A brilliant 27-year-old woman named Ciara Sivels has become the first-ever black woman to earn a PhD in Nuclear Engineering from the University of Michigan in the United States.
Ciara Sivels is from Chesapeake, Virginia, United States. She started her higher education journey the Massachusetts Institute of Technology (MIT) where she earned her Bachelor’s degree before proceeding to the University of Michigan for her record-setting PhD degree.
She recalled that while she was in high school, she was interested in culinary arts until her teacher convinced her to go for Science Technology Engineering and Mathematics (STEM). “I remember the teacher from that class saying, ‘Oh, you’re really smart, you should think about doing something other than culinary,” Ciara Sivels said in an interview with Huffington Post.
“So that’s kinda how I switched over into engineering and eventually ended up at MIT and ended up in the nuclear program,” she added.
During her studies, Ciara Sivels established an organization called Women in Nuclear Engineering in Radiological Science with the mission to expose more Black women to the world of STEM.
“My two big things are representation and exposure. I feel like my path could have been a lot easier if I would’ve been exposed to things at a different time. I still feel like exposure is key, and representation also helps because you have people that look like you that can help pull you up when you’re failing,” she said.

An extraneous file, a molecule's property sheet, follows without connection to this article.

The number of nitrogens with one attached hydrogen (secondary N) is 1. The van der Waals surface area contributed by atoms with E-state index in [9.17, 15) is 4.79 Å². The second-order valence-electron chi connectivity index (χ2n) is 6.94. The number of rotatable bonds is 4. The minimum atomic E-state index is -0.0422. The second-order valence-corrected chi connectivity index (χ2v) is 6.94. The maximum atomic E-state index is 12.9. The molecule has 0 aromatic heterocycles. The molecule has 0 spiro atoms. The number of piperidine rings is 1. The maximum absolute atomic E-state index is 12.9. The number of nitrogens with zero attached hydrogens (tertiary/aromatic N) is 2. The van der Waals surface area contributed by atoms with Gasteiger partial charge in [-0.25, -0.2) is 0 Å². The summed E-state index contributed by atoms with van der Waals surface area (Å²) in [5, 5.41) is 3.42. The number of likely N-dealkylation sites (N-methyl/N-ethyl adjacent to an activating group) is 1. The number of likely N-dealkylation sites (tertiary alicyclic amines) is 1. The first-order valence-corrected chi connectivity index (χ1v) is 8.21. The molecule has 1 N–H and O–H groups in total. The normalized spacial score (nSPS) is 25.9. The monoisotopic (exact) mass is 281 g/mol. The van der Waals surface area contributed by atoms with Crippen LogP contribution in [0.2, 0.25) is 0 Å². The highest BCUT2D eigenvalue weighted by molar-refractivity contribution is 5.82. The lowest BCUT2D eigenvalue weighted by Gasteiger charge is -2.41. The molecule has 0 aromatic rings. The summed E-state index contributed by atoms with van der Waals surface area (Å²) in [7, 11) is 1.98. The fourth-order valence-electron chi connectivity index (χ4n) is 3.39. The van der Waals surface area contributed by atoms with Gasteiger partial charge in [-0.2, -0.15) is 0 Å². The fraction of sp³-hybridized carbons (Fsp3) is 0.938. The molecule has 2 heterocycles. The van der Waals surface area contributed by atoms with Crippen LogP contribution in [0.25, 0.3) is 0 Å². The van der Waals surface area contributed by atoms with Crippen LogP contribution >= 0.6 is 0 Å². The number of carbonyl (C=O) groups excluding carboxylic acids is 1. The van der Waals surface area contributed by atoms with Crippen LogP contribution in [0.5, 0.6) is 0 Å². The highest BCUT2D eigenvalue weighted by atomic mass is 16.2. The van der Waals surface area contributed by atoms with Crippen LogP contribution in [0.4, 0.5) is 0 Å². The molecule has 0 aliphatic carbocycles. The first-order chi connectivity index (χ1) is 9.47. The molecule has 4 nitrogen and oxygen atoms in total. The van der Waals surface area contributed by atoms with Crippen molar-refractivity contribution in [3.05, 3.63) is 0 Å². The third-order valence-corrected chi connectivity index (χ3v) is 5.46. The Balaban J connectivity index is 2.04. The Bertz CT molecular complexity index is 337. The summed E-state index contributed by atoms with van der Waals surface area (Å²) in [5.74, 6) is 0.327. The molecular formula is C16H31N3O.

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During her graduate studies at the University of Michigan, Ciara Sivels was one of the only three black women completing her PhD degree at the university.
Upon completion of her PhD program, she became the first-ever African-American female graduate of the University of Michigan’s Nuclear Engineering and Radiological Sciences. The Department congratulated her on their Twitter handle.
In 2019, Ciara Sivels was chosen to be one of the 125 national American Association for the Advancement of Science IF/THEN Ambassadors. The award recognizes the work of women in science, technology, engineer and mathematics fields as part of an outreach initiative to encourage the representation of women in STEM fields, per Wikipedia.